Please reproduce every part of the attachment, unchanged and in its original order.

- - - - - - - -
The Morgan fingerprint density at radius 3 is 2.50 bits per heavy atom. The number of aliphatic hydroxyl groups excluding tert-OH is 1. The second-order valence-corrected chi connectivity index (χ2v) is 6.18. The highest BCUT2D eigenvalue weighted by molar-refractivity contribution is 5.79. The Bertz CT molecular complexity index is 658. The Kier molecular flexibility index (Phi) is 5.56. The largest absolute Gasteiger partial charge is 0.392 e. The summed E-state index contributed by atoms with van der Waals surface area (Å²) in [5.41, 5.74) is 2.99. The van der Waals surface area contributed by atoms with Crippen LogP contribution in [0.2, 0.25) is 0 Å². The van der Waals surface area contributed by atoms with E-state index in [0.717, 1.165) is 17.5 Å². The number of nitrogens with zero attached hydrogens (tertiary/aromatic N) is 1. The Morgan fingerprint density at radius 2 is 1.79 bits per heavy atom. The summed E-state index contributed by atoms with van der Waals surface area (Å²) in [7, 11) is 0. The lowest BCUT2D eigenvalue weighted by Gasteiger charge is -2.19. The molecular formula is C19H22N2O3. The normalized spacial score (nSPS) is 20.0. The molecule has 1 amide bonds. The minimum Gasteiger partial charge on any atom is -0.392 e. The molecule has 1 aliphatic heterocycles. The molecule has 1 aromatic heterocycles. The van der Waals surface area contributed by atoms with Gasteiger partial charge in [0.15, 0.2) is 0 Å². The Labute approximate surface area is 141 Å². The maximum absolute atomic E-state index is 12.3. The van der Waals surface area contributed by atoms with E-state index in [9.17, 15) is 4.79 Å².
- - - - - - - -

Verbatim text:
The Morgan fingerprint density at radius 3 is 2.50 bits per heavy atom. The number of aliphatic hydroxyl groups excluding tert-OH is 1. The second-order valence-corrected chi connectivity index (χ2v) is 6.18. The highest BCUT2D eigenvalue weighted by molar-refractivity contribution is 5.79. The Bertz CT molecular complexity index is 658. The Kier molecular flexibility index (Phi) is 5.56. The largest absolute Gasteiger partial charge is 0.392 e. The summed E-state index contributed by atoms with van der Waals surface area (Å²) in [5.41, 5.74) is 2.99. The van der Waals surface area contributed by atoms with Crippen LogP contribution in [0.2, 0.25) is 0 Å². The van der Waals surface area contributed by atoms with E-state index in [0.717, 1.165) is 17.5 Å². The number of nitrogens with zero attached hydrogens (tertiary/aromatic N) is 1. The Morgan fingerprint density at radius 2 is 1.79 bits per heavy atom. The summed E-state index contributed by atoms with van der Waals surface area (Å²) in [7, 11) is 0. The lowest BCUT2D eigenvalue weighted by Gasteiger charge is -2.19. The molecular formula is C19H22N2O3. The normalized spacial score (nSPS) is 20.0. The molecule has 1 amide bonds. The minimum Gasteiger partial charge on any atom is -0.392 e. The molecule has 1 aliphatic heterocycles. The molecule has 1 aromatic heterocycles. The van der Waals surface area contributed by atoms with Gasteiger partial charge in [0.15, 0.2) is 0 Å². The Labute approximate surface area is 141 Å². The maximum absolute atomic E-state index is 12.3. The van der Waals surface area contributed by atoms with E-state index in [9.17, 15) is 4.79 Å².